Parliamentary Scrutiny Coordinator of EU decisions tells how it was

My job title was Scrutiny Coordinator. It was not a very popular job as it entailed a lot of paperwork while liaising between the two UK Parliamentary Committees and Brussels. For over two years I was a member of the EU Communications and Parliamentary team until my retirement in 2016 from my work at the then Foreign and Commonwealth Office (FCO).

The UK Parliamentary scrutiny process

The House of Commons European Scrutiny Committee was known to be led by an outspoken Eurosceptic. Kent MP Craig McKinlay, who stood as a candidate for UKIP several times before his election as a Conservative in 2005, was a member of this committee. One has to ask whether any committee now considers the views of industry and trade experts  as carefully as the former EU scrutiny process. Are they looking for instance at matters of Kent concern, such as the future of the Whitstable oyster trade.

The House of Lords European Committee was known to be less negative towards EU decisions. Lord Boswell was the chair at the time. Both Houses had to agree to the EU draft proposals sent to us by our UK Representation at the EU (UKRep) before our Minister of Europe or Ambassador in Brussels could sign up to the decision. My task was to mediate between the two parliamentary European committees and our UKRep. They then negotiated any proposals for change that the UK requested and often succeeded in getting. 

The process was quite complex and took up to four weeks to complete. This was more difficult in the frequent recess periods, when Parliament was not sitting but the EU produced vital draft decisions. Other EU countries gave their Brussels based representatives the mandate to agree decisions without submitting them to their Parliaments at home.

How EU trade deals are made

The above process is still the same now, except that there are only 27 member states involved. Brexit means we have no say in any decisions but might have to comply with them if we want to trade with the EU member states. 

Draft EU decisions were negotiated in working groups according to subject matter. For example, a decision on a new trade deal with a country outside the EU would be discussed in a working group with trade experts and someone from the Commission working with that country. 

The UK would be represented by a member of UKRep who worked with the Department of Trade and Industry, in cooperation with a key worker in the FCO who worked with the country in question involving the UK embassy there. Several departments were involved if the country who wanted a deal with the EU had human rights or democracy issues. Once a draft decision was agreed in the working group, the UK had an opportunity to scrutinise it in the European Committees of the two Houses of Parliament.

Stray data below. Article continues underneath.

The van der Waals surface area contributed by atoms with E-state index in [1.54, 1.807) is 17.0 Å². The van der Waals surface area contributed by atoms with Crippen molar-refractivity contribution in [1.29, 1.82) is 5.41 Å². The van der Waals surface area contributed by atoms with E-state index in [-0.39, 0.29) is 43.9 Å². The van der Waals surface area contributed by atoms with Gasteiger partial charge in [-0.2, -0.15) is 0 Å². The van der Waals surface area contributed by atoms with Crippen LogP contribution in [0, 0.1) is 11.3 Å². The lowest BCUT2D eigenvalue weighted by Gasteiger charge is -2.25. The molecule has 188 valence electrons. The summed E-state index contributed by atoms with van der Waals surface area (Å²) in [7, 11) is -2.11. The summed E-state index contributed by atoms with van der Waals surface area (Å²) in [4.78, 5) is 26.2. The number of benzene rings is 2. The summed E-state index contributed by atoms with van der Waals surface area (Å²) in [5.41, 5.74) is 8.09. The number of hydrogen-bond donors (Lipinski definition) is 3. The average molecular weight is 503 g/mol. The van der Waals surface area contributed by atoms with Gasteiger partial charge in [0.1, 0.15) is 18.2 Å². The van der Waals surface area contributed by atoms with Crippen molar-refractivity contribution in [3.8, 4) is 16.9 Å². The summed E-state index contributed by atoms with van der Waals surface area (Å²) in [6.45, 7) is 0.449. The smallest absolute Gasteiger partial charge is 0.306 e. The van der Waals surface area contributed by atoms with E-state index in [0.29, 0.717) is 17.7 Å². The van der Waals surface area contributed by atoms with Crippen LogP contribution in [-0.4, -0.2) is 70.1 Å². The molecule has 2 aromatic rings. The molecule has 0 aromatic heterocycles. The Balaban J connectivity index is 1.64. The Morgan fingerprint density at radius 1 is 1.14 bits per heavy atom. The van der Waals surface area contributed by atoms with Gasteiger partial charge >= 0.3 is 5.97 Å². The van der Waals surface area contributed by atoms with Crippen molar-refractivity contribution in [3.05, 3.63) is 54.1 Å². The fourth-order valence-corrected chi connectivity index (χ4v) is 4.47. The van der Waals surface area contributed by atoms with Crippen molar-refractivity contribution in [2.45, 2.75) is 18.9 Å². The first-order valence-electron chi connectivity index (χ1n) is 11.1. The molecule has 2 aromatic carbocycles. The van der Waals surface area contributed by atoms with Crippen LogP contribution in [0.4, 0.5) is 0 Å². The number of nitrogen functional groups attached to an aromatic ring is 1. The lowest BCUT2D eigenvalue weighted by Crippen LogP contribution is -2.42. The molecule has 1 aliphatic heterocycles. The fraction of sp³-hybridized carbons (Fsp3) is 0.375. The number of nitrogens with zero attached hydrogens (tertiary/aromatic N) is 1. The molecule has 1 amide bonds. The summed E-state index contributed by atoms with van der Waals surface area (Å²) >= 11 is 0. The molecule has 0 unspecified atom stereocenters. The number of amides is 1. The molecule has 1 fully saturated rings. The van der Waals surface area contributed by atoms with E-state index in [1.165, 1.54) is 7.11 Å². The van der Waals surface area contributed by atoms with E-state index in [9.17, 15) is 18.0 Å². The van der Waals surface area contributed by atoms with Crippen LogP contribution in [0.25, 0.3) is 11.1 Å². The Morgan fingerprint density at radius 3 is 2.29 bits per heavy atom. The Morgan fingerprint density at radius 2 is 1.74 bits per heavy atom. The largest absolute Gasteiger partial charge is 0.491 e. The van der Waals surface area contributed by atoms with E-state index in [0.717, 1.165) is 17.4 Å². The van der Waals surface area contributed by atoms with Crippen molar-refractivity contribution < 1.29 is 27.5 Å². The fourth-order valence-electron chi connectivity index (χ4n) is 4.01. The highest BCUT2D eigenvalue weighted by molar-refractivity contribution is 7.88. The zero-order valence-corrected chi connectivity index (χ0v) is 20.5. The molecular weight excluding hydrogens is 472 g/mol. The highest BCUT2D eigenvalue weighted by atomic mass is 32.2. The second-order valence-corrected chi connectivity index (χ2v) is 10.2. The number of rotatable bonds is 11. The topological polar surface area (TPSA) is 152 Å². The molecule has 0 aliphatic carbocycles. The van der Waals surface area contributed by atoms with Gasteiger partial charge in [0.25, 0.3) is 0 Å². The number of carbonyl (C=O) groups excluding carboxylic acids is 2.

Scrutiny in UK Parliament

This is where my job began: I commissioned an Explanatory Memorandum (EM) from key workers in the government departments which I submitted to the Committees for scrutiny and the request for clearance. After meetings where these EMs were debated, they were more often than not cleared to allow UKRep to sign up to the decision in Brussels. If one of the Committees had queries, the process was delayed. 

Parliamentary copyright images are reproduced with the permission of Parliament 

If a Committee did not clear the decision, UKRep had to consult with the Minister for Europe who had the power to ‘override’ the Committee’s decision if he thought it was politically important for the UK. But the Committees held him to account and he had to appear in front of them to justify this override. 

If the Minister did not think an override was appropriate, the UK voted against the said EU decision in Brussels. Depending on negotiations between member states, the decision was carried due to a majority vote or went back to the working group for further debate.

During recess periods, we very often had to ‘fast stream’ EU decisions which carried over UN sanctions which the UK had already agreed to as a member of the UN Security Council.

For people who want to have a closer look at the UK scrutiny process, it is explained on the Cabinet Office web page.

How Parliamentary scrutiny has changed post-Brexit

When the UK left the EU, this scrutiny process ceased, and the role of the European Committees changed to an oversight of the Withdrawal Agreement. They also examine the impact of Brexit on various industries. 

As an example of their recent work, see the Parliamentary reports on Hansard or their own site.